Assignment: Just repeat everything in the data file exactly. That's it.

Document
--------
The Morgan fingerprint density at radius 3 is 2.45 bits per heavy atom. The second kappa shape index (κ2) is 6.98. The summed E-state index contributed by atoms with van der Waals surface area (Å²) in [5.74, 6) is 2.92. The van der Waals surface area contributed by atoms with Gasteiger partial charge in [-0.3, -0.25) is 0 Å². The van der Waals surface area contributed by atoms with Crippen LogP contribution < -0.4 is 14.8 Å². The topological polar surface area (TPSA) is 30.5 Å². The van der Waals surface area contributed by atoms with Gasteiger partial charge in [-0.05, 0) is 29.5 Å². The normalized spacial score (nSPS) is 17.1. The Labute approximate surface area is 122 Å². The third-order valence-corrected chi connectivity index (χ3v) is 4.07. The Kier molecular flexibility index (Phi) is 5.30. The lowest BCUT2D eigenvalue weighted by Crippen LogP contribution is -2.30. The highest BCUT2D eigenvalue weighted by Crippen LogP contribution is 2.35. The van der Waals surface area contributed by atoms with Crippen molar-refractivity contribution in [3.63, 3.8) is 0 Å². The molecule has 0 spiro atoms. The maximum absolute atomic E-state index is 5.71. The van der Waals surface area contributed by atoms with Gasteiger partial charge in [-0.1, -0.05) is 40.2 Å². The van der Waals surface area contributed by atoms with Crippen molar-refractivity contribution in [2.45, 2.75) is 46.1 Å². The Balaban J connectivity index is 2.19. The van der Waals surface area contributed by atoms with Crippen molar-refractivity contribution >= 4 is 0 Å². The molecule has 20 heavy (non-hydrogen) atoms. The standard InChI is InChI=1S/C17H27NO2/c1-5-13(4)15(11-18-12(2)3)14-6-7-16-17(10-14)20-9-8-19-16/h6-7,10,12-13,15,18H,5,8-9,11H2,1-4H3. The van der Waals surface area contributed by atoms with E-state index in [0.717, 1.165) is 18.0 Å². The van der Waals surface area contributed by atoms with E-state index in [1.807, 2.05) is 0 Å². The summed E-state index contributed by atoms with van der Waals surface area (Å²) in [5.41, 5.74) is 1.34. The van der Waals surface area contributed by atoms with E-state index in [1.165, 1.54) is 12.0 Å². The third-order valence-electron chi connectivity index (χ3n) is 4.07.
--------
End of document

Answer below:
The Morgan fingerprint density at radius 3 is 2.45 bits per heavy atom. The second kappa shape index (κ2) is 6.98. The summed E-state index contributed by atoms with van der Waals surface area (Å²) in [5.74, 6) is 2.92. The van der Waals surface area contributed by atoms with Gasteiger partial charge in [-0.3, -0.25) is 0 Å². The van der Waals surface area contributed by atoms with Crippen LogP contribution < -0.4 is 14.8 Å². The topological polar surface area (TPSA) is 30.5 Å². The van der Waals surface area contributed by atoms with Gasteiger partial charge in [-0.05, 0) is 29.5 Å². The normalized spacial score (nSPS) is 17.1. The Labute approximate surface area is 122 Å². The third-order valence-corrected chi connectivity index (χ3v) is 4.07. The Kier molecular flexibility index (Phi) is 5.30. The lowest BCUT2D eigenvalue weighted by Crippen LogP contribution is -2.30. The highest BCUT2D eigenvalue weighted by Crippen LogP contribution is 2.35. The van der Waals surface area contributed by atoms with Crippen molar-refractivity contribution in [3.63, 3.8) is 0 Å². The molecule has 0 spiro atoms. The maximum absolute atomic E-state index is 5.71. The van der Waals surface area contributed by atoms with Gasteiger partial charge in [-0.1, -0.05) is 40.2 Å². The van der Waals surface area contributed by atoms with Crippen molar-refractivity contribution in [2.45, 2.75) is 46.1 Å². The Balaban J connectivity index is 2.19. The van der Waals surface area contributed by atoms with Crippen molar-refractivity contribution >= 4 is 0 Å². The molecule has 20 heavy (non-hydrogen) atoms. The standard InChI is InChI=1S/C17H27NO2/c1-5-13(4)15(11-18-12(2)3)14-6-7-16-17(10-14)20-9-8-19-16/h6-7,10,12-13,15,18H,5,8-9,11H2,1-4H3. The van der Waals surface area contributed by atoms with E-state index in [0.717, 1.165) is 18.0 Å². The van der Waals surface area contributed by atoms with E-state index in [1.807, 2.05) is 0 Å². The summed E-state index contributed by atoms with van der Waals surface area (Å²) in [5.41, 5.74) is 1.34. The van der Waals surface area contributed by atoms with E-state index in [1.165, 1.54) is 12.0 Å². The third-order valence-electron chi connectivity index (χ3n) is 4.07.